- Fatigue: It is known as one of the most adverse impacts of radiation therapy. Approximately 80% of the patients suffer from acute fatigue after undergoing radiation therapy, and 30% suffer from chronic fatigue after undergoing radiation therapy (Turriziani et al., 2005). Hence, such patients are recommended to undergo screening in all cancer patients and take immediate action towards contributing factors such as anaemia, pain, and cardiac or endocrine dysfunction.
Therefore, it is revealed that radiation-induced side effects adversely impact the patient’s mental health, which deteriorates their quality of life. Hence, screening and management for the radiation therapy side-effects are needed for better survivorship care among cancer patients and survivors. Family physicians and general practitioners in oncology are the key drivers in managing comorbid conditions, promoting healthy lifestyles, and treating radiation-induced side effects.
- Borras JM, Lievens Y, Dunscombe P, Coffey M, Malicki J, Corral J, Gasparotto C, Defourny N, Barton M, Verhoeven R et al (2015) The optimal utilization proportion of external beam radiotherapy in European countries: an ESTRO‐HERO analysis. Radiother Oncol 116, 38–44.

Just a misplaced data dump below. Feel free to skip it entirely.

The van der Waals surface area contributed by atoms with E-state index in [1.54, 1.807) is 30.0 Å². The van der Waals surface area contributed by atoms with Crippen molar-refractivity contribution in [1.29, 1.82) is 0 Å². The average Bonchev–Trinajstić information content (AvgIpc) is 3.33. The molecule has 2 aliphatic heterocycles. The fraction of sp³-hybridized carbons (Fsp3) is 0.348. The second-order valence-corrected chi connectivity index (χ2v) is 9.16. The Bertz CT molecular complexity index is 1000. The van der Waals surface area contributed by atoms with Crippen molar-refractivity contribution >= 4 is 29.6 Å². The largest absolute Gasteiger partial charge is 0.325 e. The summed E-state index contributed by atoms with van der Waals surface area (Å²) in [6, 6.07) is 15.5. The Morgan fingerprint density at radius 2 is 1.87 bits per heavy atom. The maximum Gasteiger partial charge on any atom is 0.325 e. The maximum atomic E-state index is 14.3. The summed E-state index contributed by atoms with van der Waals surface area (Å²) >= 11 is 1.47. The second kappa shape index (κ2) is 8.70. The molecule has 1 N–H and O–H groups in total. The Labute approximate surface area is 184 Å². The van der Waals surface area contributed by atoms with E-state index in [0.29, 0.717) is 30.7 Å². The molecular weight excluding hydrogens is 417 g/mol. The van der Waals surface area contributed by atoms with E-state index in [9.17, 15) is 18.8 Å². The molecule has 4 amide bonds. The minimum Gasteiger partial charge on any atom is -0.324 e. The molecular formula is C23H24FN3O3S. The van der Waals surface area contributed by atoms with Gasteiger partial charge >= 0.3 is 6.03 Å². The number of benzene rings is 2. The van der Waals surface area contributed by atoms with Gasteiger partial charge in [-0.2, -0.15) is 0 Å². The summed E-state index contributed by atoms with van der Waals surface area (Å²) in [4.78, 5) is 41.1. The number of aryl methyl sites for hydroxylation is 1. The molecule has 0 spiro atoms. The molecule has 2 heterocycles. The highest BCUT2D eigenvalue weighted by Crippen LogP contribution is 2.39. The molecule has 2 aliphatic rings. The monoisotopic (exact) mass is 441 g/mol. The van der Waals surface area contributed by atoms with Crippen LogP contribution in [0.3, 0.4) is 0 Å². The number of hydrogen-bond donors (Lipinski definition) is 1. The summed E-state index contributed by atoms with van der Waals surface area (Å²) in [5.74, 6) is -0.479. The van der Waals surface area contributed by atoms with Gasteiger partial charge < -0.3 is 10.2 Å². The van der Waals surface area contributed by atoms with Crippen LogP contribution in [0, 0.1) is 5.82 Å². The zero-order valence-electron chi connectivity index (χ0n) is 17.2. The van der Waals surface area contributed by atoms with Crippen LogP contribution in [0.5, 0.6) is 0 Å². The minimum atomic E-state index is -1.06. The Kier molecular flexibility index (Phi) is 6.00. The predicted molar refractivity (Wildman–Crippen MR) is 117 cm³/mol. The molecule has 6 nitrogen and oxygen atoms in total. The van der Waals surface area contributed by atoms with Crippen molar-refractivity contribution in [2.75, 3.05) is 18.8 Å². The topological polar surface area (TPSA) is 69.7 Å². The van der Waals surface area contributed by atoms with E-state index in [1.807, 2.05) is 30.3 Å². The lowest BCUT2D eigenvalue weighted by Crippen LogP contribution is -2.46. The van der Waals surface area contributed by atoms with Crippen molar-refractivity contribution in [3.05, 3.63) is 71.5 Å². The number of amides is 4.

- Frey B, Rubner Y, Kulzer L, Werthmoller N, Weiss EM, Fietkau R, Gaipl US. Antitumor immune responses induced by ionizing irradiation and further immune stimulation. Cancer Immunol Immunother: CII. 2014;63:29–36.
- Schwartz DL, et al. Adaptive radiotherapy for head-and-neck cancer:initial clinical outcomes from a prospective trial. Int. J. Radiat. Oncol. Biol. Phys. 2012;83:986–993. https://doi.org/10.1016/j.ijrobp.2011.08.017
- Veness M, Richards S. Radiotherapy. In: Bolognia J, Jorizzo J, Schaffer J, editors. Dermatology. Vol. 2. Philadelphia: WB Sauders; 2012. pp. 2291–2301.
- Ying CH. Update of Radiotherapy for Skin Cancer. Hong Kong Dermatology & Venereology Bulletin. 2001;9(2):52–58.
- Bertuccio P, Alicandro G, Malvezzi M, Carioli G, Boffetta P, Levi F, La Vecchia C and Negri E (2019) Cancer mortality in Europe in 2015 and an overview of trends since 1990. Ann Oncol 30, 1356–1369.